Welcome to the Friday Loose Bloggers Consortium where twelve of us write on the same topic. Today’s topic has been chosen by me. The ten other bloggers who write regularly are, in alphabetical order, Delirious, gaelikaa, Grannymar, Magpie, Maria SF, ocdwriter, Padmum, Paul, Rohit, The Old Fossil and Will. Do drop in on their blogs and see what their take is on this week’s topic. Since some of them may post late, do give some allowance for that too!
Effectiveness is defined by The Business Dictionary, as “the degree to which objectives are achieved and the extent to which targeted problems are solved. In contrast to efficiency, effectiveness is determined without reference to costs and, whereas efficiency means “doing the thing right,” effectiveness means “doing the right thing.”
The reason I chose this topic was the strong suspicion that I was being very efficient in my care giving activities but not effective. This kept bugging me and I decided to bare my soul to an amateur psychologist friend, to find out why this was happening.
On analysis it turned out that to be effective in any situation there must be feed back. In other normal activities, the feed back is an ongoing process and one can modify one’s actions to ensure that the outcome is what is desired. In this instance, the lacuna was the absence of any kind of feed back. Positive or negative.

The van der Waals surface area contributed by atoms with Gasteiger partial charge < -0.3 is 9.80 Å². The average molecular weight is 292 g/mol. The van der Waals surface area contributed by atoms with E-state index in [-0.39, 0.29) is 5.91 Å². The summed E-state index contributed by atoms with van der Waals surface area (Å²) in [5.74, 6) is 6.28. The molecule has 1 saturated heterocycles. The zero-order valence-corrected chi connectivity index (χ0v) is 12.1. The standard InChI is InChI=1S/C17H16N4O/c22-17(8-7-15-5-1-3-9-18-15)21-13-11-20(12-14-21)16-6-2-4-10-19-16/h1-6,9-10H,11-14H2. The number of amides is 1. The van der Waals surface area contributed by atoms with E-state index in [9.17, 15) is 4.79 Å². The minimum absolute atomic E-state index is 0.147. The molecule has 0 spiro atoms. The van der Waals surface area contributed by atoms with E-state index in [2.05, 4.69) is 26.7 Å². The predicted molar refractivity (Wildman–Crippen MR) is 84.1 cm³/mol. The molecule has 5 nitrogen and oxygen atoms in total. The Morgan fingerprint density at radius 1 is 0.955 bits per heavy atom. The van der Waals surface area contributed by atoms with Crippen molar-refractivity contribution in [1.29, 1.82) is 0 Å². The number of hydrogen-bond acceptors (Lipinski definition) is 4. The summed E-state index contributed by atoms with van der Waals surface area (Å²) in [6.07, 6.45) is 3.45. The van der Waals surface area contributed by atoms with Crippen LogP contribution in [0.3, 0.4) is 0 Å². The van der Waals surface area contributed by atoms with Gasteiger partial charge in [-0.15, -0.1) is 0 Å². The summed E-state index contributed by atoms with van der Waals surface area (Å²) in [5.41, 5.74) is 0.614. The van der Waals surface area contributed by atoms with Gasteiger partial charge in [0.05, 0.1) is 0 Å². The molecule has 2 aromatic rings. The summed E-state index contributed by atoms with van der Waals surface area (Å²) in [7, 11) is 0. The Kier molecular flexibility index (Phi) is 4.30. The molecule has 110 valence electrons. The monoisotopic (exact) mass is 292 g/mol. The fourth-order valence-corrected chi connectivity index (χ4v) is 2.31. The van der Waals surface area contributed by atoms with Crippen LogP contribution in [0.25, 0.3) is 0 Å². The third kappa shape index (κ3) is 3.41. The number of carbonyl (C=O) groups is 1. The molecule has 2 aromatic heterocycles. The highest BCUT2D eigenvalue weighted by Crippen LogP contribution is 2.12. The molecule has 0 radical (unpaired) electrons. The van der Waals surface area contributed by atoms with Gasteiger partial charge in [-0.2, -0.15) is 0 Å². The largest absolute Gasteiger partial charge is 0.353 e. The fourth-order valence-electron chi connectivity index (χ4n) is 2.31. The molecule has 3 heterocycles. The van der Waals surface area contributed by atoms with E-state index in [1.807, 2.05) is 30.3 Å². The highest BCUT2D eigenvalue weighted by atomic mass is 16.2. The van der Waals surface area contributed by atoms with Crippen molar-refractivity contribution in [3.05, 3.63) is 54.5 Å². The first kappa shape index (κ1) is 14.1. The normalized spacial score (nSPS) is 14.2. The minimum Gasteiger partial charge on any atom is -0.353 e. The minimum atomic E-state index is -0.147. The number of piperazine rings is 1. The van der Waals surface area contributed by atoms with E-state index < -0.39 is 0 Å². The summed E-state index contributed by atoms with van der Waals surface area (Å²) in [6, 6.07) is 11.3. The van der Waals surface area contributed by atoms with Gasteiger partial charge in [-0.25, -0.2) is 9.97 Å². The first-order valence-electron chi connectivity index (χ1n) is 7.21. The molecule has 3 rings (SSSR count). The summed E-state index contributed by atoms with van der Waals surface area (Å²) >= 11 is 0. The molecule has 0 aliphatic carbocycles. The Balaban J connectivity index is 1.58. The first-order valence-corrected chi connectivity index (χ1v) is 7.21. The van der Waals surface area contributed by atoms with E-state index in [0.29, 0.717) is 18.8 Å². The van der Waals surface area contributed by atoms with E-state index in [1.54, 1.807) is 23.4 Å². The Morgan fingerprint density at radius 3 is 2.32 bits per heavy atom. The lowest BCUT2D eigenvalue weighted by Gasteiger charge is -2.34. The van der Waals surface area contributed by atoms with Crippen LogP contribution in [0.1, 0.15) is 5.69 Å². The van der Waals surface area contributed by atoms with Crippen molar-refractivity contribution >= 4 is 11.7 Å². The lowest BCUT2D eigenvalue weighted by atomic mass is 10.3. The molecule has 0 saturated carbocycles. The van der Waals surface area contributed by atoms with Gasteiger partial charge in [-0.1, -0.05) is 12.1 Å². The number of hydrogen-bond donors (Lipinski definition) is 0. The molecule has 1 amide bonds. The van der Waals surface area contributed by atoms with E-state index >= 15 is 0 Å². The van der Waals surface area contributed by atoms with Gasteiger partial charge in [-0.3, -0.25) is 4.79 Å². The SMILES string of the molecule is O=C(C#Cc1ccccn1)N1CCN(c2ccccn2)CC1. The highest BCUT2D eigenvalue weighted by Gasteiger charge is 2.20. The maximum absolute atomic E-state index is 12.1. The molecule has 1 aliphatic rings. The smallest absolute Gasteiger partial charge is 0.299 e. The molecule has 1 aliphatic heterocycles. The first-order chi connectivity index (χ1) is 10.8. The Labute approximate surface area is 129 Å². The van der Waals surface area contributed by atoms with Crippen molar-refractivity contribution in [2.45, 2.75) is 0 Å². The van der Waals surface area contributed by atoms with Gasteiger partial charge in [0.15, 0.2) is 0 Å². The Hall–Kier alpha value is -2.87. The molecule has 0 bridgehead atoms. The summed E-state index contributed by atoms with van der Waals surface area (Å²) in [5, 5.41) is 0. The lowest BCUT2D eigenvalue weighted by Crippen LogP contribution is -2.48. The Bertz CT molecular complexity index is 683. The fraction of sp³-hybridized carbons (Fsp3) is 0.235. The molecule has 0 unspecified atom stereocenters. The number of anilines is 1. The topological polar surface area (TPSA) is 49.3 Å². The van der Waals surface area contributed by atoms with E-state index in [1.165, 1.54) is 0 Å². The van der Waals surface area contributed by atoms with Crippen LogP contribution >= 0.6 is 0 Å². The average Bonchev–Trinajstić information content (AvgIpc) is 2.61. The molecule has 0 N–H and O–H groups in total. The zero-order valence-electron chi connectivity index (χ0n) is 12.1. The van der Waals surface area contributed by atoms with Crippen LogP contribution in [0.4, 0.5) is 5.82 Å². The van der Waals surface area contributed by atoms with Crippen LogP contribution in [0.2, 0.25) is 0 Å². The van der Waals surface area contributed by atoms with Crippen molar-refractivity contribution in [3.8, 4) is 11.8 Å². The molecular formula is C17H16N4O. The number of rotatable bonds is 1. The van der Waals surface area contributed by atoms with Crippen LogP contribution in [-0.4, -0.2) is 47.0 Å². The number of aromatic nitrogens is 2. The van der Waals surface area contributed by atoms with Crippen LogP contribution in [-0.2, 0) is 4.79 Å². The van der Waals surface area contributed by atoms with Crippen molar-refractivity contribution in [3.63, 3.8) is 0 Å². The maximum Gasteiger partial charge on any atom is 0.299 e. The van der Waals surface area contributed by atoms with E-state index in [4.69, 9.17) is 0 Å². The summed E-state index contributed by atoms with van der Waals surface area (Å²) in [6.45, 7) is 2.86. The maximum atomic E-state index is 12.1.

We probed further and came to this epiphany as it were.
There can always be effectiveness or efficiency in relationships but never good or bad relationships.
We concluded that there is either a relationship or there is none. There cannot be a good one or a bad one. People in the so called bad relationships, having opted to continue that, for whatever reason, are simply in an ineffective relationship though all actions within that relationship can be efficient.
AND we decided that such a relationship should be called a Mechanical Relationship.
At this point, I raised the objection that there could be situations where the lack of feedback could be due to an inability due to illness in the care receiver, to provide such feed back. My friend readily accepted this is a valid objection and suggested that we call such a relationship as a spiritual one.
I could not agree more.
It still leaves my original problem unsolved.